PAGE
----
What was supposed to be a 5:00 meeting on Monday between Hicks, Daniels, and Thad Levine instead turned out to be a much larger meeting, with reporters from every local outlet, representatives from every department of the Rangers organization, plus Mark Teixeira and Kevin Millwood and Rudy Jaramillo in attendance.

And as advertised, Washington blew everyone’s socks off.

Daniels said that his checklist when the process of finding the club’s next manager began a month ago started with five traits: winner, teacher, optimist, communicator, and hard worker. He went into the search very familiar with Wakamatsu and Hillman. He knew Washington only by reputation, but after his first interview on October 17, Daniels realized he had a candidate who embodied all five qualities.

When Daniels dispatched new Rangers senior director of baseball operations Don Welke to meet with Washington in New Orleans on October 26, Welke asked the question that had been on my mind: Would you prefer managing in Oakland or in Texas? “Offer me a job and you’ll see,” Washington replied.

Eleven days later, the Rangers did, and Washington accepted. It’s reportedly a two-year contract (which Daniels pointed out is how much longer his own deal lasts), with two additional option years.

In many ways, Washington couldn’t be more different from Showalter. One is a high-profile baseball manager who got his first team at age 35, the other a baseball grinder who gets his first head gig at age 54. One addressed the media with as much polish and finesse as you’ll ever see; the other is as refreshingly blunt and unvarnished as you could ever imagine. One batted and threw left, the other batted and threw right.

One had a number of catchphrases that made their way into most interviews, among the most common of which was a player’s “sincerity.” The other is simply as sincere as it gets. Washington’s reputation is that he will say whatever is on his mind, good or bad, with no artifice and no veneer. Was he supposed to say at yesterday’s press conference that he’d like to bring Art Howe in to be his bench coach, especially when Wakamatsu’s future with Texas remains unresolved? If you were there, you would agree that Howe’s name probably wasn’t supposed to be mentioned. But it was, and that’s just Ron Washington being Ron Washington.

Daniels called Washington authentic, a class act, one of the most contagious personalities he’d ever been around. I saw Washington interact with people for two hours yesterday, and came to the same inescapable conclusion. His character and enthusiasm are infectious.

Washington was almost apologetic in classifying himself as a “player’s manager,” a cliché label that nonetheless can’t be avoided when describing his coaching style. “We’ve all got to have each other’s backs, through thick and thin,” Washington said, and it was impossible not to believe he meant it, and lives it.

I came away from the gathering believing we will win with this man in charge. On the one hand, what do I know? But on the other, isn’t that sort of the point?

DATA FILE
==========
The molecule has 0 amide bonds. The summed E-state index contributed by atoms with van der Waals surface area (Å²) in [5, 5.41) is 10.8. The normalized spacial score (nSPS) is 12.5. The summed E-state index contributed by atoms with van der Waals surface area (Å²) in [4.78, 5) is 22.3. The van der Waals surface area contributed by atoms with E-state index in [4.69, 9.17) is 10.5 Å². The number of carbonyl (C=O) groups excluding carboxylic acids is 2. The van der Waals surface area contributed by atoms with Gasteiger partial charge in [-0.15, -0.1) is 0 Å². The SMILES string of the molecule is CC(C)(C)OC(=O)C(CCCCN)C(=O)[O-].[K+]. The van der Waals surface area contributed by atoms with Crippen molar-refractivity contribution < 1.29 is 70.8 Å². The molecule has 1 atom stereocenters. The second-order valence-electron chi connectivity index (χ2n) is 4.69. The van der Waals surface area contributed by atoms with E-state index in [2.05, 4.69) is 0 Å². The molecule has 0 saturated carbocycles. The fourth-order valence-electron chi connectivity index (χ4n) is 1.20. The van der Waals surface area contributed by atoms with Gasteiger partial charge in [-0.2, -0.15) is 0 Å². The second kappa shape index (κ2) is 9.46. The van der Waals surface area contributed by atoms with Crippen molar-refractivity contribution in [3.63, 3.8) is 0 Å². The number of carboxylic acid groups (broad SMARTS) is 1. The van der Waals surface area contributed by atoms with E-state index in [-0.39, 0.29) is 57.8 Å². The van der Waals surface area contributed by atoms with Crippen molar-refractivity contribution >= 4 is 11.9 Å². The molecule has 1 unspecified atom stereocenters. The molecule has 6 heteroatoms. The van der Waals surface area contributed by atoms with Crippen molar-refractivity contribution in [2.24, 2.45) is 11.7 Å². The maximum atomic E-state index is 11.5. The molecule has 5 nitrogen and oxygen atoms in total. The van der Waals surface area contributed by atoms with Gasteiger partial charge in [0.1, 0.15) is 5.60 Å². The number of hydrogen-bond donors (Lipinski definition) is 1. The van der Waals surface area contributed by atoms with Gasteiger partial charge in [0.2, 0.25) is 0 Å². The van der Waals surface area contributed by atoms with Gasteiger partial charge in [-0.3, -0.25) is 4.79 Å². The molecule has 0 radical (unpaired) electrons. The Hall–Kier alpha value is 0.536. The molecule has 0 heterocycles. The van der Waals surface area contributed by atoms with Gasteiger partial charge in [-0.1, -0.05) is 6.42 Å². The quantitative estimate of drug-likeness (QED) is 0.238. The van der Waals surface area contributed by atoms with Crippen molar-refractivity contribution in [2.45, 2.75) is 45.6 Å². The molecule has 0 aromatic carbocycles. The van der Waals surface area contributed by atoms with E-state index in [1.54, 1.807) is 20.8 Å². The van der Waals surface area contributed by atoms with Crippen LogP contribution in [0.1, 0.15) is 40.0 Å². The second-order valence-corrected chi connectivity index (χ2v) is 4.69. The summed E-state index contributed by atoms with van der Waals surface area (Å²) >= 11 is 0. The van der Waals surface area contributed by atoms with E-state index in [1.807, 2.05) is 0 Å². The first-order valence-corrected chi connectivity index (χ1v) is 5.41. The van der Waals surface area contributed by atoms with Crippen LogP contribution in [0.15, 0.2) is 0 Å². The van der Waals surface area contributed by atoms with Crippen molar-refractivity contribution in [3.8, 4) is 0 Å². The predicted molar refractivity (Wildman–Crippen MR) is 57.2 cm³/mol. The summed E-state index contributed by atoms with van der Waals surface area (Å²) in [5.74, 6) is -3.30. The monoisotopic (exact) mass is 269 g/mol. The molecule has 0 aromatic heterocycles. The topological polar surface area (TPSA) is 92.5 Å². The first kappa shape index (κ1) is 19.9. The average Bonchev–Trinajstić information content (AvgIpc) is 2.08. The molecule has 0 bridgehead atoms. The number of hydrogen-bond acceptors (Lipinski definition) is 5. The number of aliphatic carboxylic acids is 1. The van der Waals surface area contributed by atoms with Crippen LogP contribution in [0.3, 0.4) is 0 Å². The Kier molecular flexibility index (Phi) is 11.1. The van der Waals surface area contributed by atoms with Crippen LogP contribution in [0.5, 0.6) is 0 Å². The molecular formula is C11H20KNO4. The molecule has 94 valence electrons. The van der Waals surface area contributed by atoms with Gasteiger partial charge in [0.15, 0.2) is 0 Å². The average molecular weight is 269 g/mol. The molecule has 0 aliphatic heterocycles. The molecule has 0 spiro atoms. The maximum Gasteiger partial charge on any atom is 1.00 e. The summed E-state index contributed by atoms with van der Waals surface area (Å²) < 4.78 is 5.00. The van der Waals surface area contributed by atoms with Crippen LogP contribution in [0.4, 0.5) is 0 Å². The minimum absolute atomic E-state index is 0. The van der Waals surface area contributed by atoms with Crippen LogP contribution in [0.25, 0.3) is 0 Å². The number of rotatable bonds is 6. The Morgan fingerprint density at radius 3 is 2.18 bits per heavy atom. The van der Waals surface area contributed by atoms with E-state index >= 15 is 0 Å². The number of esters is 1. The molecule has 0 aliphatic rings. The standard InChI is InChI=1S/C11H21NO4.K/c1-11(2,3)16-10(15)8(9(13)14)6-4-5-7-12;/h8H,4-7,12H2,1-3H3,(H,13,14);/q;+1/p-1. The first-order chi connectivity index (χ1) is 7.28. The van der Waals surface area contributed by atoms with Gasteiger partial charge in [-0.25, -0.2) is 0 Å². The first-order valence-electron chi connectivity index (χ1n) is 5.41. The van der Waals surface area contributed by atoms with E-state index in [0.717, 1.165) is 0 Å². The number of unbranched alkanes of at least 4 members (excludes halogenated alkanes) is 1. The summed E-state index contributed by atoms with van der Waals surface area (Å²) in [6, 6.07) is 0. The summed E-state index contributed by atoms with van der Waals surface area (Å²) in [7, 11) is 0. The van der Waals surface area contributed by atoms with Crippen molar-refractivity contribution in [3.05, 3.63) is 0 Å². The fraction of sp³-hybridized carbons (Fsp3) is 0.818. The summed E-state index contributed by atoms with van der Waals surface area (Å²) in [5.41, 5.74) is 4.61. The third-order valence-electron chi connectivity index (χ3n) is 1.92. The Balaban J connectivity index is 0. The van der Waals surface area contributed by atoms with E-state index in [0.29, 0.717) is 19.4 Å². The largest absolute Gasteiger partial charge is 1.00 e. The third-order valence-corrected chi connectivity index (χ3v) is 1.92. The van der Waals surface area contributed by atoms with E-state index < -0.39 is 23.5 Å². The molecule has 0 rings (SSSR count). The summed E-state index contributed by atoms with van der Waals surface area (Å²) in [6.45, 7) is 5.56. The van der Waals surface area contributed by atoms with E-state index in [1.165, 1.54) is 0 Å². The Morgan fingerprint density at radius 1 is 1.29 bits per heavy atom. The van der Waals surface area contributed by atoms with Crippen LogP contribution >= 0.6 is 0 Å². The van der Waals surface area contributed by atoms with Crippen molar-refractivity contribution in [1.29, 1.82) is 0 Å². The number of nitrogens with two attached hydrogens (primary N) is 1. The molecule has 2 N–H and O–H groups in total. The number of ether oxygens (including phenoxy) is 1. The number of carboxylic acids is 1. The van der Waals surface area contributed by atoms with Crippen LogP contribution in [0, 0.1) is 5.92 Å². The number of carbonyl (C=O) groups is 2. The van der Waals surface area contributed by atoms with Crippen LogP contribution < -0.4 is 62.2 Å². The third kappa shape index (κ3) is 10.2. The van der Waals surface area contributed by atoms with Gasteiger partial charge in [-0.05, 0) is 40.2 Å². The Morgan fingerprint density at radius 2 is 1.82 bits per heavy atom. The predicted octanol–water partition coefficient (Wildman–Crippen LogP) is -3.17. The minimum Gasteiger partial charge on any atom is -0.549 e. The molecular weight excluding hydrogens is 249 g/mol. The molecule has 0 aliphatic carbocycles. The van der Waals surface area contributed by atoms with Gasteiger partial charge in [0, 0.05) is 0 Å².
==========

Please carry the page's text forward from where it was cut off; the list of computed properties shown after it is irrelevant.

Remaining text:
I wrote this on October 5:

“It just looked like the players weren’t enjoying playing for Showalter. There was a palpable disconnect.

“So what? Shouldn’t millionaire ballplayers be expected to **** it up? Of course.

“But at the same time, if the idea is to give the players the best possible environment to win, it seems that having a manager that they want to play for (whether they ‘like’ him or not is not really the question) should be important. Right?

“I have no doubt that every man wearing a Rangers uniform gave it everything he had every night, but I believe in the ‘extra gear’ that some coaches and managers and bosses can get out of their people. I began questioning this season whether Showalter was bringing that out in the team.”

Whether I believe Texas will win under Washington doesn’t matter. Whether the players believe they will is vitally important. It’s been an unmistakable hallmark of the A’s teams of the last 11 years, during which there have been ace pitchers and closers and run producers and managers who have come and gone, but two constants: (1) a relentless, confident looseness among the players, and (2) Ron Washington. The two aren’t unrelated. A baseball team on which Washington has a say is a family, says the Rangers’ new skipper, from the top to the bottom. A group of men who not only have a common goal, but who work toward it as one.

Washington said his approach is simple: come in with a good attitude and a commitment, take care of the fundamentals, be prepared, and let the talent do the rest. He believes in players, and he instills in players a belief in themselves. “I’m good at communicating with players because I was one,” Washington said. “I’ll always be a player at heart.”

As refreshingly authentic and unpretentious as Washington is, don’t mistake it for a lack of self-confidence. He noted that the last thing he said during his first interview with Texas — which he said got off to a great start because of the class Daniels showed by personally picking him up from the airport — was this: “You’ve really impressed me. And I **** sure know I’ve impressed you.”

Daniels said that he made countless calls around the league during the interview process to try and find someone who would give him pause about hiring Washington, someone who might point out a negative, even a small one, that Daniels ought to factor into the decision process. He never found that person, never heard a negative.